He is optimistic that the past days when Māori providers were seriously underfunded are now firmly placed behind them.
“It’s now in her hands alongside her colleagues going forward,” says Mikaere. “Riana certainly has the capability to futurise and configurate equity funding given she is a health advocate, an active business woman, and has been our Chief Executive for the past 6 years.”
Manuel comes with seasoned coal-face experience leading both the Primary Health Organisation and kaupapa Māori Health organisation which during the past two years of the pandemic has required leadership from the front line.
“If you are going to create policy, change and reforms and it cannot reach the shopfloor, it has missed the point. I have spent the last 6 years working here at home. It’s been the great privilege of my career to date to serve my people that way,” she says.
Her Chair agrees. “She has been able to manage both organisations concurrently on behalf of the people of Pare Hauraki-Tainui Waka, whilst maintaining strong collaborative relationships with Te Runanga o Kirikiriroa, Te Kohao Trust, Raukura Hauora o Tainui, Taumarunui Kokiri Community Trust, Tūwharetoa and Top of the Wanganui River people this outcome will prove to be great for all of our people in New Zealand-Aotearoa.”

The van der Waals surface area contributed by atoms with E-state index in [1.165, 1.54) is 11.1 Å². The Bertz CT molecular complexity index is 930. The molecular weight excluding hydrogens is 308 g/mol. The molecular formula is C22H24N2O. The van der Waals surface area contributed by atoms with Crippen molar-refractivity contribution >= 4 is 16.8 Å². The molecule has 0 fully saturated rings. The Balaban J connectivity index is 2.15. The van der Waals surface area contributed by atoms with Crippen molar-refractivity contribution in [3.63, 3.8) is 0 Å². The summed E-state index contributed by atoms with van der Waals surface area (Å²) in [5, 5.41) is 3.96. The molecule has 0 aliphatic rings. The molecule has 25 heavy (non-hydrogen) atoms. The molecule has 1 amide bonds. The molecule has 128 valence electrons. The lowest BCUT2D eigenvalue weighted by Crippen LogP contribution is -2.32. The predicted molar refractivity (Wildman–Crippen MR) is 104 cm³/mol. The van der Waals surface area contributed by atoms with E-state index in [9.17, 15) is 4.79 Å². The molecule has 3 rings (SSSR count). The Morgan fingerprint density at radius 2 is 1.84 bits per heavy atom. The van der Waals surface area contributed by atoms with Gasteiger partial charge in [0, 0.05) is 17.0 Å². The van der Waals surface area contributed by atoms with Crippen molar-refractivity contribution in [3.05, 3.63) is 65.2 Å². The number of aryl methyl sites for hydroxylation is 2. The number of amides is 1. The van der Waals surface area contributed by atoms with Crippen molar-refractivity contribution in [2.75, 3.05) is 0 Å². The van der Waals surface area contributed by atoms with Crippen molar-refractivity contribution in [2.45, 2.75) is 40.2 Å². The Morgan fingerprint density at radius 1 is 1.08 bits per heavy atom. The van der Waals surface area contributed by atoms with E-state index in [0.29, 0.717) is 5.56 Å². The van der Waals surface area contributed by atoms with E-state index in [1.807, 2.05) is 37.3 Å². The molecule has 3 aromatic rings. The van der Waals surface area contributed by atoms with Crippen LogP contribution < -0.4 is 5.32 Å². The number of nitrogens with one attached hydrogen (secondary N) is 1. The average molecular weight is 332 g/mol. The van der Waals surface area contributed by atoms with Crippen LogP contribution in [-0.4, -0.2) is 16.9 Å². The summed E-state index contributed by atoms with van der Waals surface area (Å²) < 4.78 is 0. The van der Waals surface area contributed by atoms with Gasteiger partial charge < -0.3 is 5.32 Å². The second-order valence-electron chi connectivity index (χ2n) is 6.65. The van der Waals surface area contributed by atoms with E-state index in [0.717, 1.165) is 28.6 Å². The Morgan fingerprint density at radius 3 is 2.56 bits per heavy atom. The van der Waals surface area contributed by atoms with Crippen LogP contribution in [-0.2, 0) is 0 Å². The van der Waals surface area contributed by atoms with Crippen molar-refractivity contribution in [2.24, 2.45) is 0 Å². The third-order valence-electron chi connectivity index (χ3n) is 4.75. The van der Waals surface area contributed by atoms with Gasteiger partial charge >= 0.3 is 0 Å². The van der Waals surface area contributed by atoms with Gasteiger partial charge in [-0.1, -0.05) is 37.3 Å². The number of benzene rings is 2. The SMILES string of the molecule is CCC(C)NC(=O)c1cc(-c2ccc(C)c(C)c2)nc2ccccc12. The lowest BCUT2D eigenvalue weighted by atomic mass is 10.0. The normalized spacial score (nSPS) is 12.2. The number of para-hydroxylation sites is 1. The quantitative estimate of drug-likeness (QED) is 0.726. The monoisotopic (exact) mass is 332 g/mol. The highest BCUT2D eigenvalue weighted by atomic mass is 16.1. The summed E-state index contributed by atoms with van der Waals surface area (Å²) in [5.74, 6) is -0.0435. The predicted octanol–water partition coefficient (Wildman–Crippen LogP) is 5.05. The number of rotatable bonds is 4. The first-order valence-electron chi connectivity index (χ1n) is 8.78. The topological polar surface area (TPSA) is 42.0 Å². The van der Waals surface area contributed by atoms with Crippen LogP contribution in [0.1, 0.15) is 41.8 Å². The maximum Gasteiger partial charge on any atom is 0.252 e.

The new CE commences her tenure at the Māori Health Authority on 14 February 2022.
“This reform highlights partnership and has an equity focus and after 30 years in the health sector, those are extremely important to me,” Riana says. “Ultimately if we get it right for Māori and Pacifika whānau, we’ll get it right for everybody.”
As part of the directive to do something differently to change outcomes, Manuel will be based in South Auckland where the biggest population of Māori and Pacifika whānau live.
“This signals we’re a change-making agent for all of our people. If we’re going to affect equity – if we are truly going to demonstrate partnership – South Auckland is a great place to start.”
The first 100 days for the leader will be about getting the right team in place “because no man or woman is an island”. She brings a realist pragmatism gained from her days serving her people.
“The biggest learning is how to make something big happen with very little. That’s going to be a mantra going forward, making sure we’re sharp, nimble and have the right thinkers around the table.”
“Another lesson I learnt as a Māori Provider is you get a lot further along when you work collectively and collaboratively, I’m not interested in building fences between us and everyone else. What I’m interested in is breaking down the fences or putting in really convenient gates that we all can open, ensuring we can get to what we need.”
Media Liaison: Sarah Sparks 021318813 firstname.lastname@example.org
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